London Art Reviews

Magazine of art press and reviews from London

Discoveries from the University of Cambridge Museums exhibit in London.

Discoveries from the University of Cambridge Museums exhibit in London.

David Franchi – Thursday, 29th May 2014

Dodo, Composite skeleton found c. 1870 © Museum of Zoology, University of Cambridge

Dodo, Composite skeleton found c. 1870 © Museum of Zoology, University of Cambridge

Discoveries: Art, Science and Exploration from the University of Cambridge Museums” was an interesting exhibition in London.

Bringing together objects from the eight University of Cambridge Museums, “Discoveries” investigated all kind of human finding. This exhibition was not just about pieces of particular value, but works were selected purposely – between art, artefacts, specimens, documents and images. The idea was to pave the way to meditate on different acts of discovery.

An exhibition of this dimension and impact could only come from Cambridge, which has collections exceptionally rich, but also extraordinary and even unusual.

The list of the objects on display was quite interesting. They varied from sculptures or drawings representing artistic breakthroughs to paintings recording hazardous conditions at the Poles. There were telescopes used to study the skies and new stars seen. What might be a scholarly resource to one person may for another be aesthetically arresting.

The exhibition presented, among many other objects: ancient fossils, fine art, modern Inuit sculpture, Darwin’s only surviving egg from the Beagle voyage, a rare dodo skeleton and a state-of-the art digital instrument that searches for sub-atomic particles in the frozen depths of Antarctica.

“Discoveries: Art, Science and Exploration from the University of Cambridge Museums” looked at the limits as well as the frontiers of understanding, the intersection between art and science and the connections between visionary thinking and scientifically-observed vision.

For over two hundred years our museums have accumulated every imaginable kind of artefact, art work, device and specimen. Discoveries takes us from Darwin to DNA; from Captain Scott to the exploration of space.”

The exhibition also featured the 19th century Muggletonian prints, who were a religious sect who rejected the Newtonian system of the universe; instead arguing that biblical statements took precedence over claims of scientific fact, intending to prove that the sun and moon revolved around the earth.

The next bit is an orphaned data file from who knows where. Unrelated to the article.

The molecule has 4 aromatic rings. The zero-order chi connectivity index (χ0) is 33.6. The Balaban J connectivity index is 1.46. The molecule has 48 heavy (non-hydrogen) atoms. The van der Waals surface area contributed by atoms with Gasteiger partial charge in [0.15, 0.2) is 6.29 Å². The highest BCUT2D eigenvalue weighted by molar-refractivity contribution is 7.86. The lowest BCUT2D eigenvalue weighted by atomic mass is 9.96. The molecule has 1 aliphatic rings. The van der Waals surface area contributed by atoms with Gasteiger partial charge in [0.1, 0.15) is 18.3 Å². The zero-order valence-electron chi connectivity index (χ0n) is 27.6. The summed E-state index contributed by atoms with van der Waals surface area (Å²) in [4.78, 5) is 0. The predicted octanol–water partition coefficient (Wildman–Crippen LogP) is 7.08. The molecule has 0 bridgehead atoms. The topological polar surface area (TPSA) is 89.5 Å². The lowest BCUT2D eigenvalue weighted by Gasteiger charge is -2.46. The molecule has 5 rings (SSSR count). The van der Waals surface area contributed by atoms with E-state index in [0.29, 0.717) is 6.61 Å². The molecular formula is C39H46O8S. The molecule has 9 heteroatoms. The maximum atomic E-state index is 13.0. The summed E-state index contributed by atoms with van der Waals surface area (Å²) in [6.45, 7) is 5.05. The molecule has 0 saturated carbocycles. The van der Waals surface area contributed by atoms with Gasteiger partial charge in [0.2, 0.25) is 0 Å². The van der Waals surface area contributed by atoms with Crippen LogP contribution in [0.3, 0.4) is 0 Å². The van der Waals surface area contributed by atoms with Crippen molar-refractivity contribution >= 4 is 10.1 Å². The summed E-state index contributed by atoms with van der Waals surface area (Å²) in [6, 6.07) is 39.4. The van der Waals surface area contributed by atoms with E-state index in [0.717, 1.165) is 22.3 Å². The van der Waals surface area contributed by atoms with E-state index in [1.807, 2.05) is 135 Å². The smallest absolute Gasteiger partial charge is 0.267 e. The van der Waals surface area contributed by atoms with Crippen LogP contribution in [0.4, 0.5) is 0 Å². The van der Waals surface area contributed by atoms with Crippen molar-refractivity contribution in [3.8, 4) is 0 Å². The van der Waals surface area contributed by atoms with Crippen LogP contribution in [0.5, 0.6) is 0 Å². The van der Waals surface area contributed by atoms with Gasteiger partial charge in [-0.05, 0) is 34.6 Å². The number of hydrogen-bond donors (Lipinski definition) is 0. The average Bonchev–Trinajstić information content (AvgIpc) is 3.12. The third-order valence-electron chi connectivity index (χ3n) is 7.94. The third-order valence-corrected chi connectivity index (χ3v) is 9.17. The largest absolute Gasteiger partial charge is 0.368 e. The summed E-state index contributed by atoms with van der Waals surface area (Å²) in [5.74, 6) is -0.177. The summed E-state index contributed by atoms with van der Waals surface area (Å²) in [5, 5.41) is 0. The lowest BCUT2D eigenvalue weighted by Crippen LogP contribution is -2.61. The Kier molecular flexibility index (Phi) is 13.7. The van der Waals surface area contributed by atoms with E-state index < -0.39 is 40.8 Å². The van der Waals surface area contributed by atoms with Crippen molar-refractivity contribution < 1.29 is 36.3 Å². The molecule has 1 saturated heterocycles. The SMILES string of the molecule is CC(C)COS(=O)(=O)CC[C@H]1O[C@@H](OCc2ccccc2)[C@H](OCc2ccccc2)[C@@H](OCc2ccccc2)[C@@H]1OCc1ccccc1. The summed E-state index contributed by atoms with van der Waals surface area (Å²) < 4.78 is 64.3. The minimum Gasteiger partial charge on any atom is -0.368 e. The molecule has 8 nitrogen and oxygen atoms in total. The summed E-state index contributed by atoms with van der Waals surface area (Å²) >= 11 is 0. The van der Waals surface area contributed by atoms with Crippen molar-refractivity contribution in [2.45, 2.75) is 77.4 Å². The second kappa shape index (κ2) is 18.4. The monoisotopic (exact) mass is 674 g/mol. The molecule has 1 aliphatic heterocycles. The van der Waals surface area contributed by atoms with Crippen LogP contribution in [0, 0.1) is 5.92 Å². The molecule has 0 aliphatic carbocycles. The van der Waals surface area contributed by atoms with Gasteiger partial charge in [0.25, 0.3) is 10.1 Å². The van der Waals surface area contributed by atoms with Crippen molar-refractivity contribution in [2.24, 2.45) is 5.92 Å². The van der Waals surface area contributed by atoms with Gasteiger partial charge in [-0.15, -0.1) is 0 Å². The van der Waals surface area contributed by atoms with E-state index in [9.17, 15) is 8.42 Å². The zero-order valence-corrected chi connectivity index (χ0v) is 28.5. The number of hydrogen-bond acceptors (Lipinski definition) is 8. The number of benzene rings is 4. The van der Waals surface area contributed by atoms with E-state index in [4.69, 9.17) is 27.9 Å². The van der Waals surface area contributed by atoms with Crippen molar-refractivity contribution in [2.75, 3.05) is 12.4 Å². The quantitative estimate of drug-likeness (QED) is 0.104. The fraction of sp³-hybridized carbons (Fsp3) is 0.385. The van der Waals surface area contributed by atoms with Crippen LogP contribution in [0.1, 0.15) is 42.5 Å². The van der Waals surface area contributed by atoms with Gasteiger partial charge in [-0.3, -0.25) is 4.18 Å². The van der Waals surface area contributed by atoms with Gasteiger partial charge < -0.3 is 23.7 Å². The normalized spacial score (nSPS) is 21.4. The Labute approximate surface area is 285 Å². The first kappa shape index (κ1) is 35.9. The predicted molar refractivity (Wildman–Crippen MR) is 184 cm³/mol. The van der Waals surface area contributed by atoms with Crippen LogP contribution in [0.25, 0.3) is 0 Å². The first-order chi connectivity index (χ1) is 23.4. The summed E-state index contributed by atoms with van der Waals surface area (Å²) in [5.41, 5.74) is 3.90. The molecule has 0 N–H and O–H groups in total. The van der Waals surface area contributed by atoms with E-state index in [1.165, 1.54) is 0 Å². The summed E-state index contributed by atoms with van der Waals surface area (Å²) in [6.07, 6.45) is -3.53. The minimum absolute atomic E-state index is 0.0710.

The ‘Tinamou Egg’, collected by Darwin himself on the voyage of the Beagle (1831-1836), proves that not even the world’s greatest scientists always get things right. Thought to have been lost until its rediscovery in 2009 by a museum volunteer, the egg was cracked by Darwin as he attempted to store it in a box too small for its purpose. One of just 16 eggs collected by Darwin on the five-year voyage, it is the only one known to survive.

Several exhibits were or going on public display for the first time. Others have never been exposed out of Cambridge, for instance

Snow goggles, Wooden Inuit goggles. Used during the Discovery expedition, 1901–04 © Scott Polar Research Institute

Snow goggles, Wooden Inuit goggles. Used during the Discovery expedition, 1901–04 © Scott Polar Research Institute

Hugh Edwin Strickland’s Chart of Bird Classification, dating around 1843. The chart had been stored rolled up for many years before its recent conservation and mounting and has never before been on public display.

Elsewhere, Cambridge’s position at the forefront of scientific discovery is highlighted in the Museum of Zoology’s exhibits at Discoveries including the actual butterflies used by Reginald Punnett in one of the colour plates of his book Mimicry in Butterflies which helped pave the way for modern genetics.

Spanning millennia and continents, the exhibition juxtaposed the discovery of a bronze sculpture of a lion dating c. 800 – 601 B.C. with rare anthropological finds including a Sufi Snakes and Ladders board, a modern Inuit sculpture and artworks by Henry Moore and Henri Gaudier-Brzeska that pushed the frontiers of artistic discovery in the early twentieth century.

Contemporary artworks made by Brook Andrew and Sophy Rickett and both draw on the resources of Cambridge University to exploit the cross-pollination that occurs between art and science. Rickett also had a personal exhibition at the Camilla Grimaldi Gallery with a parallel show, realised with materials coming from a period she spent in Cambridge.

The cross section between art and science is expressively realised in watercolours by Edward Wilson, the Cambridge-educated scientist and artist who accompanied Captain Scott on his Discovery Antarctic Expedition (1901-04), later to perish with him on his ill-fated Terra Nova Expedition to the South Pole in 1912.

“Discoveries: Art, Science and Exploration from the University of Cambridge Museums” exhibition was running from 31st January until 27th April 2014, at Two Temple Place, London, WC2R 3BD.

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